At the American Foundation for Suicide Prevention (AFSP), we are currently in full swing of the Out of the Darkness Community Walk season, with our wonderful volunteers and staff busy planning over 400 Walks nationwide. The Out of the Darkness Walks raises awareness and much-needed funds to combat suicide, which has long been a leading cause of death. The Walks spread hope and spark much-needed conversations within communities all across the country. The Atlanta Community Walk holds a special place in my heart — especially this year, as it is Atlanta’s 20th annual event.
The Out of the Darkness Community Walks started in 2004. I was hired by Mike Lamma (now the Chief Operating Officer for AFSP) and asked to lead a small group of dedicated survivors of suicide loss in navigating the world of event planning, Walker recruitment, and fundraising. My professional background is in psychiatric nursing, and my volunteer background is more closely aligned with this Walk coordinator position.
That first year in Atlanta, 248 people walked with us in Piedmont Park and $57,000 was raised — most of which came from several companies providing us with start-up money. AFSP had 24 Walks nationwide that first year, which raised $800,000 in all.
Not a bad start — but we’ve come such a long way since then in so many different ways.
The funds raised through the Out of the Darkness Walks contribute directly to our efforts to save lives and bring hope to those affected by suicide: caring support for those who’ve lost a loved one, research that helps reveal how lives can be saved in the future, suicide prevention education programs, public policy advocacy, and more. It’s thanks to our record of translating these funds into practical and impactful action that we have been awarded an“A” rating from Charity Watch and four-stars on Charity Navigator.
Last year, over 5,000 people walked in Atlanta, raising over half a million dollars. That 2022 Walk ranked third of over 400 Walks nationwide in funds raised, and we are so proud. For this year’s Walk, the Atlanta Walk Committee and staff have a goal of $670,000. Last year, $23.5 million was raised nationwide; this year’s goal is $27 million. People across the country are realizing more and more that these efforts are important and are stepping up to support us.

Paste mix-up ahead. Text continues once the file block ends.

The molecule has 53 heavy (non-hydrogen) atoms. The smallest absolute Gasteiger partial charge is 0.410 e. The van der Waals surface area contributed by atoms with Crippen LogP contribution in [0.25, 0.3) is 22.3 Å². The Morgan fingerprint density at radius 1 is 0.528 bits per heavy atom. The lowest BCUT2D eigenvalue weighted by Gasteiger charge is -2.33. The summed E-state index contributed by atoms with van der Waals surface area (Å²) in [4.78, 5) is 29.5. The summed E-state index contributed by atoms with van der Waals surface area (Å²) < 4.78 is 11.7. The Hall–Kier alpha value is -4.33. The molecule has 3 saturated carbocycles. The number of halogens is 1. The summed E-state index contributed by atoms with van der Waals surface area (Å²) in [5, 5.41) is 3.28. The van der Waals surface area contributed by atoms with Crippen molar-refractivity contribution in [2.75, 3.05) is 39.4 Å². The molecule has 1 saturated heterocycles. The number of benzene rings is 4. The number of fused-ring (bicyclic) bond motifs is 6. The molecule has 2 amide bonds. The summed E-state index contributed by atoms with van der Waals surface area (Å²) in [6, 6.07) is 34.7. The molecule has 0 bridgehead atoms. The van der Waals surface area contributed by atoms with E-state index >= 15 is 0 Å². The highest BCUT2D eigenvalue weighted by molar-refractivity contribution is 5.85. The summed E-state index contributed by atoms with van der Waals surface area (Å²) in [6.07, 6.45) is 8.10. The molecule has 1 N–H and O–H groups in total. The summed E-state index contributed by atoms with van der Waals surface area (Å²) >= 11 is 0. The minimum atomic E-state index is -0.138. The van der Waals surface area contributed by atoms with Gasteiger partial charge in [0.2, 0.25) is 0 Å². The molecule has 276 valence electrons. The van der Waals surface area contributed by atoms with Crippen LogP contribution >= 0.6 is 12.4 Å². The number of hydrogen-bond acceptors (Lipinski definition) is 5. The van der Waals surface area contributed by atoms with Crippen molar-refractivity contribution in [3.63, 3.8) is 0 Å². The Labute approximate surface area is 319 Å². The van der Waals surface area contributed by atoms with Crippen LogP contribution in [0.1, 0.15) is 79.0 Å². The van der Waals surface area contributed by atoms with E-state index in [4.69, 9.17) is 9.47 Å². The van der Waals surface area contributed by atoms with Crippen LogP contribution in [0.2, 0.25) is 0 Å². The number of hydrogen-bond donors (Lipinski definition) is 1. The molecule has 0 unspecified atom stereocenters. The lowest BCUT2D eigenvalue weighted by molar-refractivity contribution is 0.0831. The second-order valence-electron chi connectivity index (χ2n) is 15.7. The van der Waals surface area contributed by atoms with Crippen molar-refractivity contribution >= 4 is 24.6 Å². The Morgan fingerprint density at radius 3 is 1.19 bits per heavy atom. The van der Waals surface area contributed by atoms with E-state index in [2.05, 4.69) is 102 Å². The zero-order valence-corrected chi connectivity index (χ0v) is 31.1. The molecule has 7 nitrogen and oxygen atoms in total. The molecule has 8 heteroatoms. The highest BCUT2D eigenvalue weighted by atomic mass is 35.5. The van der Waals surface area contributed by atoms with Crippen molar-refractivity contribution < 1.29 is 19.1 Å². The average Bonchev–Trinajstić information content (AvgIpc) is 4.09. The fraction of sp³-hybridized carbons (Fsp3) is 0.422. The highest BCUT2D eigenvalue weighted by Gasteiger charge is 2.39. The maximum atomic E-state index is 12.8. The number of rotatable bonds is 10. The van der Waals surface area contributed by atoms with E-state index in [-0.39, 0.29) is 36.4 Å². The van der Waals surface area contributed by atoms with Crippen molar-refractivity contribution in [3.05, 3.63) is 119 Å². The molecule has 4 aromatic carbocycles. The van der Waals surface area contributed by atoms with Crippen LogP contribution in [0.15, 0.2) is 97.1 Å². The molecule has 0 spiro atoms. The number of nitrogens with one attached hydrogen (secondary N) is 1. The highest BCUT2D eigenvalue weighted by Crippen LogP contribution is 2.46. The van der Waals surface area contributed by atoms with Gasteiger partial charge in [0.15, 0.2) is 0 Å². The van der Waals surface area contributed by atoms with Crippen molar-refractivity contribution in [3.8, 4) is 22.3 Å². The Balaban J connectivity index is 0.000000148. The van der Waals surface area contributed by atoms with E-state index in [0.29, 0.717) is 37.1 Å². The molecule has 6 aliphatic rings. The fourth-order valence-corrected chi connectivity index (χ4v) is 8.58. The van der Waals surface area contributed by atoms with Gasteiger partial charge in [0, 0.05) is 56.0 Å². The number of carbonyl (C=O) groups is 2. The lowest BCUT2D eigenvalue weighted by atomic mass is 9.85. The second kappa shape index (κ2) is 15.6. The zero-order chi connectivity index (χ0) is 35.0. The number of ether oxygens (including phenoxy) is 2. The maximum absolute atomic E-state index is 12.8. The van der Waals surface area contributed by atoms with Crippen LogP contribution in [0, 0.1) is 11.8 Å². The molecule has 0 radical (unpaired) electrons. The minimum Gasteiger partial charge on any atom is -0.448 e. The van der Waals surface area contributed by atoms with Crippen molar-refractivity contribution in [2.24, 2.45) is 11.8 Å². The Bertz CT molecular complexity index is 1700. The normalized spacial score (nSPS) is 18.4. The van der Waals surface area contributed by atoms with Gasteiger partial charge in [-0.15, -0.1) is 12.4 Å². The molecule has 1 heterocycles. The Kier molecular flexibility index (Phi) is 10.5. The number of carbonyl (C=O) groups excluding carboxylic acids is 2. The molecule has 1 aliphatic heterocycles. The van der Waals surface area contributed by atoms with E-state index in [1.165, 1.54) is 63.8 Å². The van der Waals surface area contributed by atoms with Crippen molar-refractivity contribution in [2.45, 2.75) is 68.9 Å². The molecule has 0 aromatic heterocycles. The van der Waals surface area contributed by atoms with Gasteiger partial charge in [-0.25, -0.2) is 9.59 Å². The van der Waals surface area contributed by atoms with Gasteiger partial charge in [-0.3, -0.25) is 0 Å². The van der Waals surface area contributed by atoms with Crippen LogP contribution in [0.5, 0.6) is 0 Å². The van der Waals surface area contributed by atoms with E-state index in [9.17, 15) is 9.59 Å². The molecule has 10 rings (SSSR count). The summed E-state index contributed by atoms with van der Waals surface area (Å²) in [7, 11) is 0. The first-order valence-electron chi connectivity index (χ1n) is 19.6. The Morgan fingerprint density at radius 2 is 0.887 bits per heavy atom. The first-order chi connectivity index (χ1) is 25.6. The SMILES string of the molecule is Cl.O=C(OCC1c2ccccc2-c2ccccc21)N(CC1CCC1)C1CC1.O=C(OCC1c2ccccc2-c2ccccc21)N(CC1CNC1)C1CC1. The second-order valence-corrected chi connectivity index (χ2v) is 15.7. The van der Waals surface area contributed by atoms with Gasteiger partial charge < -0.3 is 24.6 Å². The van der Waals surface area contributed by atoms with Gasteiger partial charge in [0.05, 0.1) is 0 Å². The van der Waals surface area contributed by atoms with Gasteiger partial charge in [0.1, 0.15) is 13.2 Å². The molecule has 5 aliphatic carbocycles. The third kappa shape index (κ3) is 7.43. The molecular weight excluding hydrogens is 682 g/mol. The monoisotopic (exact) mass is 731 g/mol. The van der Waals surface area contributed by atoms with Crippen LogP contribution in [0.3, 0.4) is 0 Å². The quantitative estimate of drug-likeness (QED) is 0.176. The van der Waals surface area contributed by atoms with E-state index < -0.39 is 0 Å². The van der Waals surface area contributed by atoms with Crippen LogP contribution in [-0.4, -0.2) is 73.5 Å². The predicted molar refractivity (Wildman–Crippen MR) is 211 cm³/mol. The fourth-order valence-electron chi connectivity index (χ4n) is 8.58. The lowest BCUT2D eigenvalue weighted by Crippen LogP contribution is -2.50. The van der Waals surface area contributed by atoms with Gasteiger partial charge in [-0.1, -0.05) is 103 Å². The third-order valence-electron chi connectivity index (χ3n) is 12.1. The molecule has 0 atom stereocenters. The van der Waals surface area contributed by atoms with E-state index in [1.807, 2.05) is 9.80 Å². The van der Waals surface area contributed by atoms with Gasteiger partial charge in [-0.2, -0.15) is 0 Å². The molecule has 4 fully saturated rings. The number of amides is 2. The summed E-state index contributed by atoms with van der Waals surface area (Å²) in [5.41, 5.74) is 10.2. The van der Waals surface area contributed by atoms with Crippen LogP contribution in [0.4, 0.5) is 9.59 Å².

We’ve also come a long way in how people have become much more open to talking about mental health and suicide. The first few years of our Walks, people passing by would come up to us and ask what we were doing. They often seemed confused about how a Walk could help to fight suicide. We explained the importance of bringing this subject out into the open and sending the message that no one is alone, the importance of supporting those affected by suicide, and the importance of educating, funding scientific research, and advocating for impactful public policy related to mental health and suicide prevention.
We raised over $100,000 those first two years the Atlanta Walk took place and were able to build a sustainable local AFSP chapter in Georgia in 2006. Now, when people come upon us at a Walk, they take resources, sign up to volunteer, and ask to put something on a Hope and Healing wall. So many people have been touched by suicide. Many of them find us through our Walks.
The majority of funds raised at the Walks now come from our amazing Walkers. They are passionate about this cause for many reasons: they may have lost a loved one to suicide, they may have their own lived experience, they may work in the mental health field, or they simply understand that this is an issue that affects us all and needs everyone’s support. They understand we are good stewards of their money, with over 80 percent going to programs and research versus administrative and fundraising costs. Their donors understand this, too, and give generously.
What hasn’t changed about our Out of the Darkness Walks is the sense of community built around our collective goal to stop suicide. At the Walks, our dedicated, hardworking volunteers are always at the ready with a smile, a hug and a tissue. The sense of shared purpose makes our Walks healing and hopeful events, at which lifelong connections and friendships often start.